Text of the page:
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Fleet Life with Ed Miller: FA ruling does Fleet no favours

PUBLISHED: 12:29 17 December 2008 | UPDATED: 10:20 23 August 2010

DUE to the hedonistic party lifestyle one must pursue before Christmas, this column is being written before the rearranged Trophy tie at Bognor where hopefully we will have progressed to face - for once - a relatively straightforward home game in the next

DUE to the hedonistic party lifestyle one must pursue before Christmas, this column is being written before the rearranged Trophy tie at Bognor where hopefully we will have progressed to face - for once - a relatively straightforward home game in the next round.

The postponement on Saturday was probably a blessing in disguise - one can only imagine a quagmire of a pitch proving to be the proverbial "great leveller" in the same way Histon's muddy, boggy swamp helped them on their way to victory over Leeds earlier this month.

The lack of Fleet football to write about, however, coincides nicely with the FA's decision - I use the word "decision" in its loosest sense - about Kwesi Appiah and his acceptance of the Barry Fry shilling.

I fail to see the point of the FA bothering to have a hearing and calling in witnesses from both clubs if, having weighed up the evidence they were initially presented with - convincing enough to make the decision to charge Peterborough in the first place - they are only going to duck the issue with a lame ruling that the case was "not proven".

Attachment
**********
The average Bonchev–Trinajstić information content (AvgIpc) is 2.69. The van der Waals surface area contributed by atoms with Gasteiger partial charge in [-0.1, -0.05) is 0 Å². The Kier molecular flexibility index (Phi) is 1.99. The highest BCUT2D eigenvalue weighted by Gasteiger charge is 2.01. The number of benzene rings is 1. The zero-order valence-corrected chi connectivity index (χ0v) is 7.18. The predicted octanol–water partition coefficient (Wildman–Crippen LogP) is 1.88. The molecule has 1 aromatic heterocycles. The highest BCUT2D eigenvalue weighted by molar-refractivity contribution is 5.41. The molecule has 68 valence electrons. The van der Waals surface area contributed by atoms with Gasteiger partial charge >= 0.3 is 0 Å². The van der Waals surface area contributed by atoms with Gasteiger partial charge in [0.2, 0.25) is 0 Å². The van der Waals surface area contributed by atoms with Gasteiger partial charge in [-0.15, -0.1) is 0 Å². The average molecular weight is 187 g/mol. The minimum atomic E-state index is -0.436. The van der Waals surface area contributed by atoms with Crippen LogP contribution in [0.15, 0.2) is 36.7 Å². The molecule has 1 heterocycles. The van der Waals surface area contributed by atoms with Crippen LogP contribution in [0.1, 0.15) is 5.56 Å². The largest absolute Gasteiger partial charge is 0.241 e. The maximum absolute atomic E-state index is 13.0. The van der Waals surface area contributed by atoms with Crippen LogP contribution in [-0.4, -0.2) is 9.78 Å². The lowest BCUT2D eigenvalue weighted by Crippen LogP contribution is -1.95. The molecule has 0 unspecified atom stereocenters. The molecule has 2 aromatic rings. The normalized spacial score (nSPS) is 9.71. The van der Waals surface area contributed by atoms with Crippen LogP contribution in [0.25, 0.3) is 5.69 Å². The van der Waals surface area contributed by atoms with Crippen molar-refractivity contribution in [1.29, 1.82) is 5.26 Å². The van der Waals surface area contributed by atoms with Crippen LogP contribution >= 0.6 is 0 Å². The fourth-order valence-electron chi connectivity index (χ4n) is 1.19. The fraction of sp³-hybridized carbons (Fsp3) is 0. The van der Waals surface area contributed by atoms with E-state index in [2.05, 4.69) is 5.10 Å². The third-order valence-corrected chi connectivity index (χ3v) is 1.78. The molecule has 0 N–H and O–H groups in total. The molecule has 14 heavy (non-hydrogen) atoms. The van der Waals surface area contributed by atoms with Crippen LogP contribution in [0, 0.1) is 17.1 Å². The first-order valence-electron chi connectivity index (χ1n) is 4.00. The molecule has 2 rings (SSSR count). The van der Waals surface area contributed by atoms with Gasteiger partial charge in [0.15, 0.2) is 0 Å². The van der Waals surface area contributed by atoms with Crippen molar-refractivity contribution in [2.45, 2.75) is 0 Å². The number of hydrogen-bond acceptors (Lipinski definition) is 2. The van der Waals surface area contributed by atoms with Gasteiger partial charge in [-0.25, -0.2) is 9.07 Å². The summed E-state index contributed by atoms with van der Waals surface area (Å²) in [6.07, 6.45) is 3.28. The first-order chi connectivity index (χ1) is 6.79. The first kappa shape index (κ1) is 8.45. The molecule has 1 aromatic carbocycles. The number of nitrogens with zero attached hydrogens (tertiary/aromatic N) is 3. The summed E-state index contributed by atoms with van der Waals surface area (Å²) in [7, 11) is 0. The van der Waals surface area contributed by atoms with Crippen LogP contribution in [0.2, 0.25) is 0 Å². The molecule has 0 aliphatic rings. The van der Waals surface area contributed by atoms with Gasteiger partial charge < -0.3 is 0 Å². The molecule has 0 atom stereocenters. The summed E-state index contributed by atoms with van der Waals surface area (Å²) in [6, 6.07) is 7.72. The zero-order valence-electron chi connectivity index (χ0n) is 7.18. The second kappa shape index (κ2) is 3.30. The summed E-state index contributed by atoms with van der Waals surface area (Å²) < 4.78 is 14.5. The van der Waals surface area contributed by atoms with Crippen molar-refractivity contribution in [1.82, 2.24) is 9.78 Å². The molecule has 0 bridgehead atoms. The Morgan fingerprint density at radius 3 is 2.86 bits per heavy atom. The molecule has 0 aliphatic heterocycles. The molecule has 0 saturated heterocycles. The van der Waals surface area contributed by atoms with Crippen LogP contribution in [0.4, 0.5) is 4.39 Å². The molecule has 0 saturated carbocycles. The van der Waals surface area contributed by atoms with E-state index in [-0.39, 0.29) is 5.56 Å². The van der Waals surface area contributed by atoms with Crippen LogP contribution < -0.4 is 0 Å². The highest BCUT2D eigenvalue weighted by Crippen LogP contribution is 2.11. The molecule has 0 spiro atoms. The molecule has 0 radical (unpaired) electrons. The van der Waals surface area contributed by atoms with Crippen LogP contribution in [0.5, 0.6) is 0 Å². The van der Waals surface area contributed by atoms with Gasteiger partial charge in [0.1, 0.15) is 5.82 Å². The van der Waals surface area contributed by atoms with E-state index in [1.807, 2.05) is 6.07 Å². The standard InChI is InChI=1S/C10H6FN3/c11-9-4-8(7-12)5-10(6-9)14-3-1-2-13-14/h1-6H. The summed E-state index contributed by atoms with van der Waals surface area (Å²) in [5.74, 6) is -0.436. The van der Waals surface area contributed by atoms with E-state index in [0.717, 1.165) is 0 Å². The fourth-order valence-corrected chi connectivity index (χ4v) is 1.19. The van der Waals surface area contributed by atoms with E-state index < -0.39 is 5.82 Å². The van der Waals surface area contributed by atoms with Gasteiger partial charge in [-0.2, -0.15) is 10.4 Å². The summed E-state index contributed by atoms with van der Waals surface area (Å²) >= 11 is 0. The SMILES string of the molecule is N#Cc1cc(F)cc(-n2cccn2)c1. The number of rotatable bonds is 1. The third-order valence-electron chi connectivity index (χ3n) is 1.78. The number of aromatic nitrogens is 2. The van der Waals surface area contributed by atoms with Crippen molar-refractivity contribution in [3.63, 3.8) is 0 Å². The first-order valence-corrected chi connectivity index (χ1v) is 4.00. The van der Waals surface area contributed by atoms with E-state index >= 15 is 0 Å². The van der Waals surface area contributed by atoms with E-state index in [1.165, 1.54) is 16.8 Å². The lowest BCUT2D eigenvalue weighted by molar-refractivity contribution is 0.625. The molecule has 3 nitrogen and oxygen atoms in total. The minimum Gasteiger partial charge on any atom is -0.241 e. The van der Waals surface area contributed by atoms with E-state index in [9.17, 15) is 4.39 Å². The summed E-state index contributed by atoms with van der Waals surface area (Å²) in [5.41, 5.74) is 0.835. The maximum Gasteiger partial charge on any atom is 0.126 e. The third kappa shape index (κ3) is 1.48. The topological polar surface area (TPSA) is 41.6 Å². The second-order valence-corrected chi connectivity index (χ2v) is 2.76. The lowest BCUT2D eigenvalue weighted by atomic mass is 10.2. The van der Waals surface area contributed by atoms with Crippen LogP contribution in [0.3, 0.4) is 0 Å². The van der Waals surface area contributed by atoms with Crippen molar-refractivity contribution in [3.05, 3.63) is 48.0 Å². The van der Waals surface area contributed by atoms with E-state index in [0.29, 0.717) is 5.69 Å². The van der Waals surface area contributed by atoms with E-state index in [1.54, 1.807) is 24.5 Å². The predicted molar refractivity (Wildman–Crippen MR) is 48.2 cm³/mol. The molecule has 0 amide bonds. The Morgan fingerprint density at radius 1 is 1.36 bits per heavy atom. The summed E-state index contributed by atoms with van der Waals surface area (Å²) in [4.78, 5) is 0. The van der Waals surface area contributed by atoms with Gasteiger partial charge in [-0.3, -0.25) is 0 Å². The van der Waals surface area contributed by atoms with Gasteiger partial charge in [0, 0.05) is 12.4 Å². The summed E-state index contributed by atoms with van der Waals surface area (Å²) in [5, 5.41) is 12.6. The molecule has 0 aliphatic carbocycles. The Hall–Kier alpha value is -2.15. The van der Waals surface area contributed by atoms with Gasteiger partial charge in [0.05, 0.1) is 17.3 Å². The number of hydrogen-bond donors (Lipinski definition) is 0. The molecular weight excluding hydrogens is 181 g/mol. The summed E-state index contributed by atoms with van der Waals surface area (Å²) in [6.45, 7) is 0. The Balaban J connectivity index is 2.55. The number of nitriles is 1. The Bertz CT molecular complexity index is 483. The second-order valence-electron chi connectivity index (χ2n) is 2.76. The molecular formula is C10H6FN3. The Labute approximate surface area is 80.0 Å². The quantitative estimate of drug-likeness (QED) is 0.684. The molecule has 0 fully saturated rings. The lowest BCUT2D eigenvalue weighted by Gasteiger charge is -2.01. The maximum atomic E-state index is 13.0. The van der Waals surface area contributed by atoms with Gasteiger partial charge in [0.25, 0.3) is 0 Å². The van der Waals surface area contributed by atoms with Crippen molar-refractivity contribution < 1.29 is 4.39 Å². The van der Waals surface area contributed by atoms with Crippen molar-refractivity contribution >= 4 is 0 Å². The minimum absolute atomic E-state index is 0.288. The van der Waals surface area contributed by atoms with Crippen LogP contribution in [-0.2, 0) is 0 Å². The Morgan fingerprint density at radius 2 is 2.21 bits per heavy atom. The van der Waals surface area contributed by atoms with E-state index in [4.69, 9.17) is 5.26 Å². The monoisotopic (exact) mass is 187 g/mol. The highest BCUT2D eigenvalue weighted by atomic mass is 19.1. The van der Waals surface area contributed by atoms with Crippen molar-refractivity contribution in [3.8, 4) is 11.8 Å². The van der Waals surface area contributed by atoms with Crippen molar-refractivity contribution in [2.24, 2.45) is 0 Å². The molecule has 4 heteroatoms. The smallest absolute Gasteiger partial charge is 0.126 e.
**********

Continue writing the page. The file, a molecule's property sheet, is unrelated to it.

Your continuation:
The FA has a rule that clubs attempting to approach players registered with other clubs must do so via their respective secretaries and give seven days formal written notice of their intentions. Now while we are not privy to the exact timetable of events, one can safely assume that the Fleet's case alleged that Kwesi Appiah failed to report for training during the week of the Peterborough approach and had been in contact and trained with them before the seven days' notification had even expired.

This much convinced the FA that Peterborough had a case to answer in the first place so what occurred at the hearing to make the case suddenly so "unprovable"? Did Peterborough simply dispute the Fleet's timetable of events and so the FA washed its hands of it like in so many similar instances before?

If the FA cannot find it within themselves to make a decision in cases like these, then the rules need firming up - perhaps, as Fleet chairman John Moules has suggested in the past, by giving non-league clubs the same statutory protection their League counterparts enjoy when nurturing and developing talented young players.

Of course, there is also the issue that clubs in the meantime need to protect their assets - while Appiah was approached about a contract at the time of his vanishing act, he had not signed anything and no doubt the Fleet will be looking at how best to get their talented youngsters tied to the club in the future.

But neither is it financially prudent to throw a contract at every decent PASE player, however relatively "cheap" they may be - the art, as ever, lies in determining which of them can add something to the first-team squad in return for the contract investment and which are likely to play at a higher level and interest League clubs.

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